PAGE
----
“Valentina is this character that looks very self-confident in her professional life,” Impacciatore said. “But she doesn’t have a life outside the hotel. She uses irony to push people away, to keep a distance.

“But then, as soon as someone pays attention to her, she feels like she’s seen. And this, to me, is very moving,” she added. “She breaks her guard in one second — even too easily. She doesn’t protect herself. She doesn’t have a strategy.”

As one might expect, Valentina isn’t rewarded for this level of vulnerability. Instead, she faces the all-too-familiar disappointment of falling for a straight girl. Luckily, she doesn’t have long to lick her wounds before a more willing suitor comes along and ushers in the martini-drunk manager’s Sapphic awakening. The brief, moan-filled love scene that follows gets about as close to a life-affirming event as an overnight stay at the White Lotus can.

‘Exactly the kind of cinema that I long for’

Impacciatore, who has studied acting in both Italy and the U.S., was in the middle of filming her latest feature when she got the call from her agent about doing a self-taped audition for “The White Lotus.” Initially, she declined, saying she was too wrapped up in the film project. But then, at her agent’s insistence, she watched season one of the hit series for the first time.

“I saw it in one night; I couldn’t stop watching. I not only decided to do the self-tape, but I told myself, ‘I have to get this role,’” Impacciatore said. “It’s exactly the kind of cinema that I long for. It’s deep and intelligent, but it’s funny. It contains different genres. It doesn’t look like anything else.”

But getting involved in the project took a fair amount of maneuvering. When it was time to meet White, she had to threaten to walk off her current project to pause filming. And even then, it wasn’t a sure thing, she said, because “all of the Italian actresses” were gunning for the role.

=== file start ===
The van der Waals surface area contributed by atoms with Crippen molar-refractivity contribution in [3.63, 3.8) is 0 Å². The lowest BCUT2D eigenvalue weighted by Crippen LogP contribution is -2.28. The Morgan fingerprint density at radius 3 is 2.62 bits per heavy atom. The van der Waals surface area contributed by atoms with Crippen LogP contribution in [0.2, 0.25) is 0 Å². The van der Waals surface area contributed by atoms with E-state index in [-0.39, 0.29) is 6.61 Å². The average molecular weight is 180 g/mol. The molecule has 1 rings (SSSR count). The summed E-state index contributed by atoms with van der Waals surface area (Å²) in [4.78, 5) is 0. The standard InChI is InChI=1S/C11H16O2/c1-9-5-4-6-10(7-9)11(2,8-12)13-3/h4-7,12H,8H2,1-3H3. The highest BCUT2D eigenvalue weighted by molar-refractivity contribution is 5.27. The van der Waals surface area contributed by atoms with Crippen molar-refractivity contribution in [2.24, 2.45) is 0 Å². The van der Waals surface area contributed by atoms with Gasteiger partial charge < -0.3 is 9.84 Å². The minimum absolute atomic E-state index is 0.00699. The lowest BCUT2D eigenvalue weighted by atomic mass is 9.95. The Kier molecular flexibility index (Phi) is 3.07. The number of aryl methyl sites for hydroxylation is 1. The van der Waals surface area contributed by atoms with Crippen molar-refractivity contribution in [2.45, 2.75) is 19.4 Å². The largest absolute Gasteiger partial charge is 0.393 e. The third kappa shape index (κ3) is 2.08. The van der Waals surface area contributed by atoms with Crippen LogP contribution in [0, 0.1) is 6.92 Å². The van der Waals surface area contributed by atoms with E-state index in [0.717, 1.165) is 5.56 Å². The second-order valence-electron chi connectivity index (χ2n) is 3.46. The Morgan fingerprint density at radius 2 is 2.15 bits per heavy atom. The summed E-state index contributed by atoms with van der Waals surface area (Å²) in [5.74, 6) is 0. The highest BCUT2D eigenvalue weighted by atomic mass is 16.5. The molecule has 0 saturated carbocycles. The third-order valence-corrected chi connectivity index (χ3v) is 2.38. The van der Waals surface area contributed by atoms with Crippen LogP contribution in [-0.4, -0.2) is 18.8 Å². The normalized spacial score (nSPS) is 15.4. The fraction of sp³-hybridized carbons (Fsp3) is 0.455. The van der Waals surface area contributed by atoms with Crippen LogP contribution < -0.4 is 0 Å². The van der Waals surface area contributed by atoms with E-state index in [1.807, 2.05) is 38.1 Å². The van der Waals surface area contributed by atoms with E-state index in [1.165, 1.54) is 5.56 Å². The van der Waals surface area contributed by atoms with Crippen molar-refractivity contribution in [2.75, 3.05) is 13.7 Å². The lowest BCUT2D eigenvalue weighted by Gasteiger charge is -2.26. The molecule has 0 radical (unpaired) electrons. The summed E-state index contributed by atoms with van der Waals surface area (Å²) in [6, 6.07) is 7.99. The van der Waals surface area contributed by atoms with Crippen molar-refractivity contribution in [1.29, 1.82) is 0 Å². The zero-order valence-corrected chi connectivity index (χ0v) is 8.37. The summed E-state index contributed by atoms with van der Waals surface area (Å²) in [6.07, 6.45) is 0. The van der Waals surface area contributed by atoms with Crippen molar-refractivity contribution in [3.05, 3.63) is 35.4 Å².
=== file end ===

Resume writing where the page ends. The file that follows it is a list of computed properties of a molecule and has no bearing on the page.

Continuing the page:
“I can’t even tell you how much I didn’t sleep. I was so anxious. I was inventing magic rituals — literally, inventing rituals to get the role, to have Mike White in my life. I was looking at his picture, like, ‘Mike, I want to be in your life,’” Impacciatore said, laughing at the thought.

When Impacciatore finally got the call telling her she’d landed the role — something she said she’ll never forget — she was elated. But then, she said, the fear set in. The idea of following Bartlett’s memorable performance in season one, and with a totally different type of character, was daunting.

“He eats life up, and he expresses his sexuality in a very free way. He’s very in touch with what he wants, and he just goes for it,” Impacciatore said of Bartlett’s season one character, Armond, who manages the White Lotus’ Hawaiian outpost. “Valentina is exactly the opposite. She’s self-enclosed, compressed, repressed. She doesn’t know what she wants. She doesn’t know herself enough. She’s not in touch with her feelings.”

Impacciatore pointed to a scene in episode four, when Valentina dotes over a few stray kittens during her lunch break, as a particularly revealing one. 

“Many times when people love animals so much, they have problems with human beings,” she said. “They have issues in relationships, because they don’t feel totally at ease [with people]. An animal loves you for who you are; it’s unconditional.” 

Sabrina Impacciatore
Sabrina Impacciatore.Marilla Sicilia / Mondadori Portfolio via Getty Images file

Although Valentina may be a far cry from the charismatic and decadent Armond, the two certainly know how to spice things up at work and drive home a theme — all while working a tailored suit. In the debut season, Armond hosts a drug-fueled night of debauchery in his office before his festering resentment at an entitled guest spells his demise. And Valentina has certainly made good use of hotel accommodations with just the sex-themed season’s finale left to air. What will happen when she wakes up no longer a stranger to a woman’s caress is anyone’s guess. Given that there’s still the matter of a few bodies to account for, chances are it won’t be a morning of leisurely basking in post-coital glow.

For Impacciatore, the fact that the series leans into the chaotic qualities of its characters and lets their flaws drive the storytelling is exactly what makes it so successful. While many creators are too afraid to revel in the darker side of things, she said, White isn’t afraid to have fun while playing up the sinister aspects of his characters.

“This is a very brave show. It’s so complex and has many different layers. The darkness is sad in such a light way. The misery of human beings is so acceptable,” Impacciatore said.

“We all have a dark side and a light. The freedom to put the darkness out there is not only epiphanic; it’s refreshing and cathartic,” she added. “We have to be able to live with our shades, because life is this weird game in which we have to be brave enough to embrace everything. I think that we can feel less lonely after this show, and we can laugh about our misery.”